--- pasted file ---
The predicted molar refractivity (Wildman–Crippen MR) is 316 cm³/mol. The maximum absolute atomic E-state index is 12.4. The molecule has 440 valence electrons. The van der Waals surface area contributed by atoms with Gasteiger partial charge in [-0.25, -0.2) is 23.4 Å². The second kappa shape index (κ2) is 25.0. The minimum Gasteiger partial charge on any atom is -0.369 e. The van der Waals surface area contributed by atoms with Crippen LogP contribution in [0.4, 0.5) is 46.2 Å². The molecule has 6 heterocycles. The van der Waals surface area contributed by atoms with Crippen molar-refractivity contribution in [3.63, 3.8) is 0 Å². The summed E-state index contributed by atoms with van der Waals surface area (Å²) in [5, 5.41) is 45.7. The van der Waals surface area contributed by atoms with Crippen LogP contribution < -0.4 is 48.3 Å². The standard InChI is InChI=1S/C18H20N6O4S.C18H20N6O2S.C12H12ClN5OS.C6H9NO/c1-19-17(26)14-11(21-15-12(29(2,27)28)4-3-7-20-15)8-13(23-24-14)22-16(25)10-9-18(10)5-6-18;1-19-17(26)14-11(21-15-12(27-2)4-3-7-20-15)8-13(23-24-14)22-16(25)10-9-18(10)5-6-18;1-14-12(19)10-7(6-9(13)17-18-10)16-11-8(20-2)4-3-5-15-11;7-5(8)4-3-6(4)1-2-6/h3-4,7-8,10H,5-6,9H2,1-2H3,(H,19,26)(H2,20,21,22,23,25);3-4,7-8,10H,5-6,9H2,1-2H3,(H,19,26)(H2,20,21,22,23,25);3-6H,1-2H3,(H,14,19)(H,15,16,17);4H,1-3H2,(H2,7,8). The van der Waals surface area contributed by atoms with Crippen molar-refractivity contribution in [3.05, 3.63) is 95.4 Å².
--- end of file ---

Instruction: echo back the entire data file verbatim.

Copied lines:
The predicted molar refractivity (Wildman–Crippen MR) is 316 cm³/mol. The maximum absolute atomic E-state index is 12.4. The molecule has 440 valence electrons. The van der Waals surface area contributed by atoms with Gasteiger partial charge in [-0.25, -0.2) is 23.4 Å². The second kappa shape index (κ2) is 25.0. The minimum Gasteiger partial charge on any atom is -0.369 e. The van der Waals surface area contributed by atoms with Crippen LogP contribution in [0.4, 0.5) is 46.2 Å². The molecule has 6 heterocycles. The van der Waals surface area contributed by atoms with Crippen molar-refractivity contribution in [3.63, 3.8) is 0 Å². The summed E-state index contributed by atoms with van der Waals surface area (Å²) in [5, 5.41) is 45.7. The van der Waals surface area contributed by atoms with Crippen LogP contribution < -0.4 is 48.3 Å². The standard InChI is InChI=1S/C18H20N6O4S.C18H20N6O2S.C12H12ClN5OS.C6H9NO/c1-19-17(26)14-11(21-15-12(29(2,27)28)4-3-7-20-15)8-13(23-24-14)22-16(25)10-9-18(10)5-6-18;1-19-17(26)14-11(21-15-12(27-2)4-3-7-20-15)8-13(23-24-14)22-16(25)10-9-18(10)5-6-18;1-14-12(19)10-7(6-9(13)17-18-10)16-11-8(20-2)4-3-5-15-11;7-5(8)4-3-6(4)1-2-6/h3-4,7-8,10H,5-6,9H2,1-2H3,(H,19,26)(H2,20,21,22,23,25);3-4,7-8,10H,5-6,9H2,1-2H3,(H,19,26)(H2,20,21,22,23,25);3-6H,1-2H3,(H,14,19)(H,15,16,17);4H,1-3H2,(H2,7,8). The van der Waals surface area contributed by atoms with Crippen molar-refractivity contribution in [3.05, 3.63) is 95.4 Å².